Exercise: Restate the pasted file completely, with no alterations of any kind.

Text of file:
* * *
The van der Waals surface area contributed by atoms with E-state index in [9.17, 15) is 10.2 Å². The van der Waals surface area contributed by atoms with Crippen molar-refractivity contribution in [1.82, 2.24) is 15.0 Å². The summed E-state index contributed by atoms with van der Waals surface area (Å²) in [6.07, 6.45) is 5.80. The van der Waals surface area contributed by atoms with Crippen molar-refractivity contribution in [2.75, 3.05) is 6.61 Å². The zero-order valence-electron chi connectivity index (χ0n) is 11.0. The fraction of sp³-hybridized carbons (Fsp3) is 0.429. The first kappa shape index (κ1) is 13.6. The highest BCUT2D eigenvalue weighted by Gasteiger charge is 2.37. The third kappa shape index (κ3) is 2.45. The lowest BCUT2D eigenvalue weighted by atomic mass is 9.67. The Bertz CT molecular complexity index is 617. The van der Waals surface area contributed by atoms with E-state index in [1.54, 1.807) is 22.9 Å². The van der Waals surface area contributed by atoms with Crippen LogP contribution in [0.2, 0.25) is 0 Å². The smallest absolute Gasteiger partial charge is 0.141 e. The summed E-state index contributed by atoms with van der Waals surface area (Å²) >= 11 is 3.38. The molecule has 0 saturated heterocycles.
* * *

The van der Waals surface area contributed by atoms with E-state index in [9.17, 15) is 10.2 Å². The van der Waals surface area contributed by atoms with Crippen molar-refractivity contribution in [1.82, 2.24) is 15.0 Å². The summed E-state index contributed by atoms with van der Waals surface area (Å²) in [6.07, 6.45) is 5.80. The van der Waals surface area contributed by atoms with Crippen molar-refractivity contribution in [2.75, 3.05) is 6.61 Å². The zero-order valence-electron chi connectivity index (χ0n) is 11.0. The fraction of sp³-hybridized carbons (Fsp3) is 0.429. The first kappa shape index (κ1) is 13.6. The highest BCUT2D eigenvalue weighted by Gasteiger charge is 2.37. The third kappa shape index (κ3) is 2.45. The lowest BCUT2D eigenvalue weighted by atomic mass is 9.67. The Bertz CT molecular complexity index is 617. The van der Waals surface area contributed by atoms with E-state index in [1.54, 1.807) is 22.9 Å². The van der Waals surface area contributed by atoms with Crippen LogP contribution in [0.2, 0.25) is 0 Å². The smallest absolute Gasteiger partial charge is 0.141 e. The summed E-state index contributed by atoms with van der Waals surface area (Å²) >= 11 is 3.38. The molecule has 0 saturated heterocycles.